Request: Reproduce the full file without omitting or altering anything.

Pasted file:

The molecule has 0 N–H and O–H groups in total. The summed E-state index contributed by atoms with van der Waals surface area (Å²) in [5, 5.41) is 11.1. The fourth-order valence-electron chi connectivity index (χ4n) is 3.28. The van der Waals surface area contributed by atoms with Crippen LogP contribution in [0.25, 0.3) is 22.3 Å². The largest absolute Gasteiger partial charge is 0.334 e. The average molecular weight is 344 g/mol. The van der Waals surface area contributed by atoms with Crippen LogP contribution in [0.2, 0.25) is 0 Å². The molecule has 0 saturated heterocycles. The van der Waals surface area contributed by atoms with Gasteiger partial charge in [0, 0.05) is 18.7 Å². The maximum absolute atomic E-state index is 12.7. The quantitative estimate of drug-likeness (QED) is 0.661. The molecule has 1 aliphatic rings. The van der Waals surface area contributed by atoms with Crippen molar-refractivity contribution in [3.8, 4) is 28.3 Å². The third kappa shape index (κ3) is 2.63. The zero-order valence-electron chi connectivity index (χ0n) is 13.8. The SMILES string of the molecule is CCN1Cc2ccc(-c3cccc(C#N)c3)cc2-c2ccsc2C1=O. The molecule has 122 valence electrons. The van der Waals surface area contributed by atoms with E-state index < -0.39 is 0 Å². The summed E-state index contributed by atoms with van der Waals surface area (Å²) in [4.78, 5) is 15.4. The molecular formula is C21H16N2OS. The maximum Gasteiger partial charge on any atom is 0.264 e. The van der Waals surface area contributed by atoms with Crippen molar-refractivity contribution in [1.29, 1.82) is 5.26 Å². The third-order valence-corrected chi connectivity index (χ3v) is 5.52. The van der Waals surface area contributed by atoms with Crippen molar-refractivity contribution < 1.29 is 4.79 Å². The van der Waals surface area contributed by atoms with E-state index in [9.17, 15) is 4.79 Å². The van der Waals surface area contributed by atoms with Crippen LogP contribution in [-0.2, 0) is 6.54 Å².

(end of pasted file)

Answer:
The molecule has 0 N–H and O–H groups in total. The summed E-state index contributed by atoms with van der Waals surface area (Å²) in [5, 5.41) is 11.1. The fourth-order valence-electron chi connectivity index (χ4n) is 3.28. The van der Waals surface area contributed by atoms with Crippen LogP contribution in [0.25, 0.3) is 22.3 Å². The largest absolute Gasteiger partial charge is 0.334 e. The average molecular weight is 344 g/mol. The van der Waals surface area contributed by atoms with Crippen LogP contribution in [0.2, 0.25) is 0 Å². The molecule has 0 saturated heterocycles. The van der Waals surface area contributed by atoms with Gasteiger partial charge in [0, 0.05) is 18.7 Å². The maximum absolute atomic E-state index is 12.7. The quantitative estimate of drug-likeness (QED) is 0.661. The molecule has 1 aliphatic rings. The van der Waals surface area contributed by atoms with Crippen molar-refractivity contribution in [3.8, 4) is 28.3 Å². The third kappa shape index (κ3) is 2.63. The zero-order valence-electron chi connectivity index (χ0n) is 13.8. The SMILES string of the molecule is CCN1Cc2ccc(-c3cccc(C#N)c3)cc2-c2ccsc2C1=O. The molecule has 122 valence electrons. The van der Waals surface area contributed by atoms with E-state index < -0.39 is 0 Å². The summed E-state index contributed by atoms with van der Waals surface area (Å²) in [4.78, 5) is 15.4. The molecular formula is C21H16N2OS. The maximum Gasteiger partial charge on any atom is 0.264 e. The van der Waals surface area contributed by atoms with Crippen molar-refractivity contribution in [1.29, 1.82) is 5.26 Å². The third-order valence-corrected chi connectivity index (χ3v) is 5.52. The van der Waals surface area contributed by atoms with Crippen molar-refractivity contribution < 1.29 is 4.79 Å². The van der Waals surface area contributed by atoms with E-state index in [9.17, 15) is 4.79 Å². The van der Waals surface area contributed by atoms with Crippen LogP contribution in [-0.2, 0) is 6.54 Å².